Sparked by a dying man’s denial of paternity, a daughter forces her aging, tyrannical mother to give up long held family secrets in this Irish family drama by Thomas Kilroy, directed by Brian Murray.
Reviewed by Ilena George
Crippled by arthritis, confined to her chair, famed sculptor Nell Jeffrey (Roberta Max) still runs and ruins the life of her younger daughter, Judith (Julia Gibson). As the Museum of Modern Art in Kilmainhaim dismantles her studio piece by piece to open a permanent exhibit of Nell’s work, Judith tends to the man her mother claimed was her father; his dying words bring the familial ugliness she had swept under the mental rug out into the open. In addition to the question of paternity, which, when grilled about it, Nell responds, “My life was very crowded in those days,” Judith wants to get to the bottom of why her disturbed older sister, Grace (Molly Ward) left thirty years ago and was never heard from again.
The Jeffery household as it was, which we catch glimpses of through memories and flashbacks, was a forcibly eccentric one. No men, frequent excursions throughout the world prompted by a whim, and the expectation that normal and ordinary lives are abhorrent. Throughout the play, Roberta Max provides an electrifying stage presence; it’s easy to see how a life under Nell Jeffrey’s roof could be both thrilling and terrifying.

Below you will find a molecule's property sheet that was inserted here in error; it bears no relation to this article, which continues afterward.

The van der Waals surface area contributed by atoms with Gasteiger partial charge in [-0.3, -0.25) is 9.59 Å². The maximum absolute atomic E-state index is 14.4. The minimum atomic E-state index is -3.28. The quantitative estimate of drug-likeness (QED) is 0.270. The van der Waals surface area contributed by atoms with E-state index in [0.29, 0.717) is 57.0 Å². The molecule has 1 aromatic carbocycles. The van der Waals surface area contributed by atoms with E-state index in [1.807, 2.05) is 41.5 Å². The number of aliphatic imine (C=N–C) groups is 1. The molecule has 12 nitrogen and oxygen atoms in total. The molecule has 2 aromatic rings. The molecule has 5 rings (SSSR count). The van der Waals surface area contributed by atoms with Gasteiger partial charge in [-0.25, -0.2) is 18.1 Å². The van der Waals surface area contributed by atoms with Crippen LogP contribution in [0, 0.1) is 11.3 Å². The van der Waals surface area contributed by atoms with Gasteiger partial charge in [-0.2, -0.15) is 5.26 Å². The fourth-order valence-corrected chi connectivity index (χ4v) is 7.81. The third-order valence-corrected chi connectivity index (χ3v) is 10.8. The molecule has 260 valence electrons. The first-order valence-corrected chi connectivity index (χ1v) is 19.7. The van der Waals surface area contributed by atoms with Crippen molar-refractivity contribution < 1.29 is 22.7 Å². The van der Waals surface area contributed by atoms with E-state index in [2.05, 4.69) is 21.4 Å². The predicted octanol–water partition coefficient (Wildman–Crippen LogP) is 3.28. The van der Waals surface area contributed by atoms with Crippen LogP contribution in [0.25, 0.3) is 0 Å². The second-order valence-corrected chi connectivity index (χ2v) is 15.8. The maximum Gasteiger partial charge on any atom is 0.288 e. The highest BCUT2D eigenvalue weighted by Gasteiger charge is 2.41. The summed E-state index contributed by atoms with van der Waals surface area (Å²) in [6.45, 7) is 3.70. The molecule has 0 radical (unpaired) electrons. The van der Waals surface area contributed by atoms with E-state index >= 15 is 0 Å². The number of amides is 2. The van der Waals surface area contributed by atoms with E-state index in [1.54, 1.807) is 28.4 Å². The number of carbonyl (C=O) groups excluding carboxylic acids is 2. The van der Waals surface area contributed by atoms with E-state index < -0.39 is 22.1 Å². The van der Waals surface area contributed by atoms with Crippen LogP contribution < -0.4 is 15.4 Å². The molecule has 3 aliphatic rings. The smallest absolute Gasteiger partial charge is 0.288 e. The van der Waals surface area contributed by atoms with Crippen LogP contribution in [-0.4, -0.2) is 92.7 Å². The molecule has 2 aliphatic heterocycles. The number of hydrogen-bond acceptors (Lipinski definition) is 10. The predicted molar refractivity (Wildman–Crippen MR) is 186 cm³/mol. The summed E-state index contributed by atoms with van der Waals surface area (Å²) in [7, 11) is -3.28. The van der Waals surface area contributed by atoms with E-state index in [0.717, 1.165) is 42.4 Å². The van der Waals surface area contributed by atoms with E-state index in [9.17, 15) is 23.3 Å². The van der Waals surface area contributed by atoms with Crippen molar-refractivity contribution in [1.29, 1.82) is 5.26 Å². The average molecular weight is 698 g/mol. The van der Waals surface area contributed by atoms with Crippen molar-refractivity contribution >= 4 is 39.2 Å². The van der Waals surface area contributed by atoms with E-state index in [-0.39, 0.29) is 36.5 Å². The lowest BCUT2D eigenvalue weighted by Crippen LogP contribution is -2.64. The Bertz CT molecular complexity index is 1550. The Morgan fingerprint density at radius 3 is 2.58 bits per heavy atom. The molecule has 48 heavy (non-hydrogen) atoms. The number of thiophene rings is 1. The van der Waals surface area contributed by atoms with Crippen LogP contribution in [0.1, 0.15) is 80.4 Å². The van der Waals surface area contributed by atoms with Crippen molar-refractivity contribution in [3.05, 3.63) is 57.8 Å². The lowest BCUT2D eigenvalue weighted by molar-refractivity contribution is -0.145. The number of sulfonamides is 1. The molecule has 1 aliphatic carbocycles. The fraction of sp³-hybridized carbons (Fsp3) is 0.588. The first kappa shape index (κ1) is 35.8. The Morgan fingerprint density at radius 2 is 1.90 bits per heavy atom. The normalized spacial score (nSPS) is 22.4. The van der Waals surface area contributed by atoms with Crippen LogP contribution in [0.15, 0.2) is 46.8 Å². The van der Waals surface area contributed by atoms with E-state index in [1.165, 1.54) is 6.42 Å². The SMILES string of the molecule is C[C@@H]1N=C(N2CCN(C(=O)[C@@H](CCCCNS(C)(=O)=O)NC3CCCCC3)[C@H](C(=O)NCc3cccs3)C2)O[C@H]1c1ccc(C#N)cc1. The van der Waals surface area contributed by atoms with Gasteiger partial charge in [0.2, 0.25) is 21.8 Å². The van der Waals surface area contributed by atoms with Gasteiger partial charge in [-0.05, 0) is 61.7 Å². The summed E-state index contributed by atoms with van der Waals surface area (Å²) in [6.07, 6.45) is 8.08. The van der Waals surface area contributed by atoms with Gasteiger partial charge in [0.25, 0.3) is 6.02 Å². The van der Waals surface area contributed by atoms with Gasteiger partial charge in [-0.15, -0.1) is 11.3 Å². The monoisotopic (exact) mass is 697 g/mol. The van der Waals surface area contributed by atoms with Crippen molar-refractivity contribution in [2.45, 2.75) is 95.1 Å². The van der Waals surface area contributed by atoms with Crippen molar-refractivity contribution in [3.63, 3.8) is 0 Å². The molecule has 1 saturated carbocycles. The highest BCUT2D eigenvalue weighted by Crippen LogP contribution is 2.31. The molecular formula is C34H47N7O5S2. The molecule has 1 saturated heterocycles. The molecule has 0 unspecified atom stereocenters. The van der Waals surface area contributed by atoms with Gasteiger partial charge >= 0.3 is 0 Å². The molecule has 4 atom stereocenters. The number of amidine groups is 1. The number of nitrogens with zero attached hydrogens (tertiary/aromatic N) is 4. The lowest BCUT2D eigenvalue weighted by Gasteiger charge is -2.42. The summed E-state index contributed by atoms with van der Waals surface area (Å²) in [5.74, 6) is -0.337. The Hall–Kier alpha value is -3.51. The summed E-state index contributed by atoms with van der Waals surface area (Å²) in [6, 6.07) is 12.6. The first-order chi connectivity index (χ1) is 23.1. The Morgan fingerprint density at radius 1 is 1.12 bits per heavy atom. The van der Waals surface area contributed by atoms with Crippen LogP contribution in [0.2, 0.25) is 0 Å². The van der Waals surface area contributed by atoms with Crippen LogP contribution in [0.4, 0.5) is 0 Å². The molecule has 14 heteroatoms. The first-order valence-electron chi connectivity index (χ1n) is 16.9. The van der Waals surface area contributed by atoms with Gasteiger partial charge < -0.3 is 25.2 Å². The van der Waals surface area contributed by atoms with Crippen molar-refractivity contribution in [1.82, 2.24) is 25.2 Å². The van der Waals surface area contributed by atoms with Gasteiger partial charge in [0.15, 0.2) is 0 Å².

Oscillating between lucidity and confusion, the past and the present, bully and victim, success and failure, Max’s Nell vividly embodies a woman once at the top of her craft, now battling her body’s inevitable decline. For Nell, Gracie is the ghostly elephant in the room; her failed first attempt at parenting. This is addressed somewhat heavy handedly through the presence of “Egg Woman,” Nell’s failed sculpture that has a prominent place in her studio and toward which Grace expresses a particular affinity.
Julia Gibson gives a stately dignity to Judith, but as the straight-laced foil to Nell’s eccentricity and brilliance, her character cannot hope to compete with her mother’s magnetism. Nell’s acuity, now evident through pithy one-liners on the nature of life, art and love and her tendency to call her acquaintances by oxymoronic epithets (“Splendid bollocks,” “the adorable shit”) make the slow deterioration of her mind a tragedy.
Like its protagonist, the play meanders in its second half, losing its urgent pace. The big reveal of what prompted Gracie’s sudden departure turns out to be as sordid as promised but not quite as shocking as expected and what seemed to me to be the main question of the play remains unanswered: Where is Gracie now?
Instead, Nell continues musing on modern art, in what she calls the “age of relentless artistic mediocrity” and tells stories about the men and artists she has known (including an odd but charming anecdote about Samuel Beckett and his love of German shoes). Irrelevant though her stories may be, and irreverent though she may be, I could have spent hours listening to the rest of her tales.
The Shape of Metal
By Thomas Kilroy
Directed by Brian Murray
59E59 Theaters (59 East 59th Street)
September 8-30, Tuesday-Saturday 8:15 pm, Sunday 3:15
Tickets: $21, Ticket Central (212) 279-4200
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